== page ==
August 19, 2005

The Amsterdam Notebooks—Page 19.

It's Day 19 of this 35 day project. (The set thus far.)

Today's page puts side-by-side two drawings that observe couples in restaurants. One is a general observation about the way men and women relate to each other in restaurant conversation, which, traveling alone, I overheard constantly. The second depicts a particular woman, who deviated from the norm and gave her partner hell about every little thing.

I was feeling lonely on this trip, but I often thought about whether I would be happier if I were this particular woman or that, sitting with that man, experiencing that conversation. The answer was usually no. I put a lot of effort into trying to reshape my loneliness into a profound, spiritual solitude. That worked some of the time, and the drawings are the direct record of this effort.

Throughout this trip I was always aware of the vacations that other people had that were denied to me. They could pursue fun and relaxation, but had the threat of interpersonal friction. I was on an art pilgrimmage, far from any of these things.

Amsterdam Notebook

Amsterdam Notebook

12 comments:

Bruce Hayden said...

Are we really that boring? I find myself quite fascinating. But then, I suspect that most men are in a similar position.

I used to wonder why women did this, but didn't realize that they did it with me, until a couple of years ago when my erstwhile girlfriend started telling me that I was giving too much information. Then she taught my daughter to do it to me. And, then I realize that I had been pandered to for 35 years.

Jonathan said...

Help us find a cure for Male Answer Syndrome. . .

Simon Kenton said...

Bruce, it's a dance. The contre-pas, if that's a word, is the parrot-cracker question.

"What should I do about my investments?"

(A week of research passes.)

"You should do A. If that is uncomfortable, B. A third possibility is C, but that is undesireable for the following reasons...."

"O, I could never do that. What else could I do?"

(A week of research passes.)

"You could do D. Alternatives are E and F."

"O, I could never do that...."

After going through this I recognized that the woman was activating me just as she'd offer a cracker to a parrot: "Polly want a cracker?" It doesn't matter what the parrot responds, as long as the parrot does respond. It doesn't matter what the question is and what the response is; there was never any intention to utilize the research and expertise. There is some need to be thought expert on our part that leads us into being activated again and again as parrots, some need to maintain conversation or social harmony on theirs.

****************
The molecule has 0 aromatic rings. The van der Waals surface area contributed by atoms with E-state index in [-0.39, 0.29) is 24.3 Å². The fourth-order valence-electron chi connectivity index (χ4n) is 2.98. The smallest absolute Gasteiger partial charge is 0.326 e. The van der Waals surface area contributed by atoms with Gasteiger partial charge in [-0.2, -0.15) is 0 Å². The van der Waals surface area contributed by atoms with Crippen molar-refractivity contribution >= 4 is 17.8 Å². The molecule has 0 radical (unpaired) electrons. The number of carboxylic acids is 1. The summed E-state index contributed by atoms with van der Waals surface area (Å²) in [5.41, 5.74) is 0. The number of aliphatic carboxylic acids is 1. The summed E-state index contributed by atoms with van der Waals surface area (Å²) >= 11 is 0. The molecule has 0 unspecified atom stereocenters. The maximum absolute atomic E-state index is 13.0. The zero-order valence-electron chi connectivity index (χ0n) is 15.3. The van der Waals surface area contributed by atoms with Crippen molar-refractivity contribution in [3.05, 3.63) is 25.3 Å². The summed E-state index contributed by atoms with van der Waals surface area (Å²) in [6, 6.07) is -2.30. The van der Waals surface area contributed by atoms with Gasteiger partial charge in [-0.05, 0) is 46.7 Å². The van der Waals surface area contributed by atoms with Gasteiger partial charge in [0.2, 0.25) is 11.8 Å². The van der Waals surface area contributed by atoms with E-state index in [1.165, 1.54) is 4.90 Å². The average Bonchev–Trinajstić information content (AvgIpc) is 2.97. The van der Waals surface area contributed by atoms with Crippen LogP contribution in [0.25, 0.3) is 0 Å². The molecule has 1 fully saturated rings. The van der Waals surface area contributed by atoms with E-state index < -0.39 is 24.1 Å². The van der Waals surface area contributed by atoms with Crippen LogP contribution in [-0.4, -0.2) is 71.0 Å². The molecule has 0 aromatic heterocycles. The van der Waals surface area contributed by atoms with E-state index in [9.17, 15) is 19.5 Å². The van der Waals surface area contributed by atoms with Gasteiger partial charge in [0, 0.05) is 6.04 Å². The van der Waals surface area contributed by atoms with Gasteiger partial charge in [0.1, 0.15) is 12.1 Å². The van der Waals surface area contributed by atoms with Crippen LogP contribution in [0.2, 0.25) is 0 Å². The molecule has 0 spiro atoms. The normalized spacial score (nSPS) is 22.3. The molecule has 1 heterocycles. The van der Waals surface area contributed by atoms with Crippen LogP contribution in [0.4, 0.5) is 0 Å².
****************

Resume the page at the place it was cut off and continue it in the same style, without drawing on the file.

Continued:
The system crashes when there is actual need for the expertise. I resigned as insurance advisor for a woman, telling her, "I suggest you go to yet more cocktail parties and base your decisions about your daughter's welfare on whatever wisps you pick up there." The system crashes when the parrot tires of being the parrot.

After a while you both need to move beyond that dance, to other dances.

tcd said...

I think women have to resort to the Q&A interview method because men by nature do not like to share their thoughts or feelings. If women, especially those in a longterm relationship, do not start conversations there would be no conversations at the dinner table at all. I am limiting this lack of conversation to longterm relationships because this has been my experience. Sure when you're single & dating, men will "talk" to you & even pretend that they're interested. But once you're married or committed to them, all interest go out the window. Hopefully, the lack of conversation is replaced by a deeper love and understanding.

Goesh said...

Sometimes your sketches remind me of Spielgelman/Maus....

Goesh said...

-and i should add that for a while i thought you were just trying to torture us with your sketches but there is something very subtle, hard to describe, in some of them that latches onto a viewer, like the eyes/cheekbones of that woman

Larry said...

You're aware, I trust, that the condescension flows in both directions?

Ann Althouse said...

This is was my generalized observation in 1993. Possibly too harsh. I do think the writing shows I blame the woman as much as the man -- at least!

ohiomike said...

While the illustrations are better than Pekar, you need more time for observation and listening to capture the full spectrum of male thought and conversation.

Your generalization don't work- but they do reveal a bit about you.

Jack said...

"Throughout this trip I was always aware of the vacations that other people had that were denied to me."

Perhaps I'm reading too much into the wording, but there seems to be a subtext that I may have missed somewhere.

The phrasing makes it sound like vacations were always denied, not just that the purpose of this one trip was not as a vacation.

I'm curious, and now I'm being nosy...

Ann Althouse said...

Jack: The phrasing is not an accident.

Jack said...

I thought I recognized a sadness in that wording that I am all too familiar with in my personal history, strangely enough at roughly the same time (1993).

No more being nosy. Sorry.